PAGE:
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When Beckett meets Tank Girl… as Federer turns into Mad Max.
Bombs have exploded. The war is global.
Yet André and Stéphanie won’t give up: Roland Garros -the French Open- is their life, the reason why they live –their history. And come what may, they will organize their Open, whatever the cost. Even without rackets, even without balls, by the sheer strength of their faith. They believe in it. So hard they could even convince Ralph –a guerrilla from the plain– to join them, lay down his weapons, take his racket once more and try his luck in the final.
Three misfits, playing air tennis in the middle of nowhere, strive to dream –even though life is turning into a farce, even though the world is coming to an end.
The Open. Two men and a woman, fighting against the end of the world –the end of their world–, against the death of humanity, by throwing imaginary tennis balls.
This postulate may seem strange, as it borrows as well from Mad Max as it does from Beckett; yet it actually opens the film to many aesthetic approaches and forms –The Open owing for instance a debt to Antonioni (the final sequence of Blow-Up is actually “re-played”), as well as to my fascination for tennis, a “westernian” sport with an obvious, sadly under-exploited cinematic potential.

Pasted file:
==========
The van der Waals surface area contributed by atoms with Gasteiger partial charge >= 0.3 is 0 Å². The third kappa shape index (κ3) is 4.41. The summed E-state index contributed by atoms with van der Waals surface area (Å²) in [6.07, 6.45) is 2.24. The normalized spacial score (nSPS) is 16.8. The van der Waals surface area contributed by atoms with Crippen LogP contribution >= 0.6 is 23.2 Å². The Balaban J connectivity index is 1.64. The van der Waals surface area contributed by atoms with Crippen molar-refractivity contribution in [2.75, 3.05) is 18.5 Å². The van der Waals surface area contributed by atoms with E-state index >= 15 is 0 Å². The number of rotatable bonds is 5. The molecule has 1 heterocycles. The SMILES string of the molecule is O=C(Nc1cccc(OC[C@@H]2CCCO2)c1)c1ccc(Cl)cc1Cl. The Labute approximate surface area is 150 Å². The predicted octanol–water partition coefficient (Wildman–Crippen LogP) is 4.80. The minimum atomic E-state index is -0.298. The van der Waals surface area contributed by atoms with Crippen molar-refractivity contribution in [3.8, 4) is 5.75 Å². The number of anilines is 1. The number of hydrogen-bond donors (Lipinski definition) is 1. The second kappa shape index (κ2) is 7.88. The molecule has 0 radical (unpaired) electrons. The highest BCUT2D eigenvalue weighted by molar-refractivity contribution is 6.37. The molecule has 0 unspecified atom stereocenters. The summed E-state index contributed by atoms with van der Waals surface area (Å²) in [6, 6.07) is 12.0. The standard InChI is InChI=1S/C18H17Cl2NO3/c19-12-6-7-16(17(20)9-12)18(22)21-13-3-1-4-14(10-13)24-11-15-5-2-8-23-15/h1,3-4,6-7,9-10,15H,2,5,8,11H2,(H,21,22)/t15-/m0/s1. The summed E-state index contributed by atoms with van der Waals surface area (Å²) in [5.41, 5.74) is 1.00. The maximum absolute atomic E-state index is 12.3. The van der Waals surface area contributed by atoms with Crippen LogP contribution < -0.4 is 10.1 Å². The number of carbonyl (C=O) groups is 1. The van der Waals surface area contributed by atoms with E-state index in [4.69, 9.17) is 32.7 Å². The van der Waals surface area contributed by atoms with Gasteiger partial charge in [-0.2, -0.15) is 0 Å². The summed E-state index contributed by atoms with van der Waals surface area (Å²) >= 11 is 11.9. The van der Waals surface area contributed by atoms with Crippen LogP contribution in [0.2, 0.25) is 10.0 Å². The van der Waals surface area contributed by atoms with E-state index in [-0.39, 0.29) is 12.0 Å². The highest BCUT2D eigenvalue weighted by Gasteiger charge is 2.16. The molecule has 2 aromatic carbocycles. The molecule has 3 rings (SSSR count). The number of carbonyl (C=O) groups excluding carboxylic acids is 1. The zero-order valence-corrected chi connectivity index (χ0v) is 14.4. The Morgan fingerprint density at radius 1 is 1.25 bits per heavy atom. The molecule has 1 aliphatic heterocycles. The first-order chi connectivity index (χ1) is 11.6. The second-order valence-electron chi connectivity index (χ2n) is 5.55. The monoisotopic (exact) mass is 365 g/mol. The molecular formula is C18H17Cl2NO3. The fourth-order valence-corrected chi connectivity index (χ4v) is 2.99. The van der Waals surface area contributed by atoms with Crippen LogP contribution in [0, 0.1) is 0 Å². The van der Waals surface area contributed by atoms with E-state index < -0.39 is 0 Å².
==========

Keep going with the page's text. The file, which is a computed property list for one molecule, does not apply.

The Open thus combines sports, post apocalyptic SF, French intimist drama, pantomime, obvious references to the theatre of the absurd and, to a certain extent, comedy. The Road revised by Tank Girl –a road on which the new Federers and Sharapovas strive to survive...
All those apparently disparate elements are justified and bound together by a perfectly straight narrative framework directing the fates of my three characters –André, Stéphanie and Ralph: beyond its punk aesthetics, The Open claims to be a humanist fable; the allegory of an eternal, fundamentally human hope.
Indeed, I do truly, deeply believe in the main theme developed in this film –in this fable–, and I remain absolutely, intimately convinced that each one of us can only keep going thanks to, and for, the stories we tell ourselves (and often tell one another) at all times. To quote Valéry, we would be nonentities “but for the help of what doesn’t exist”.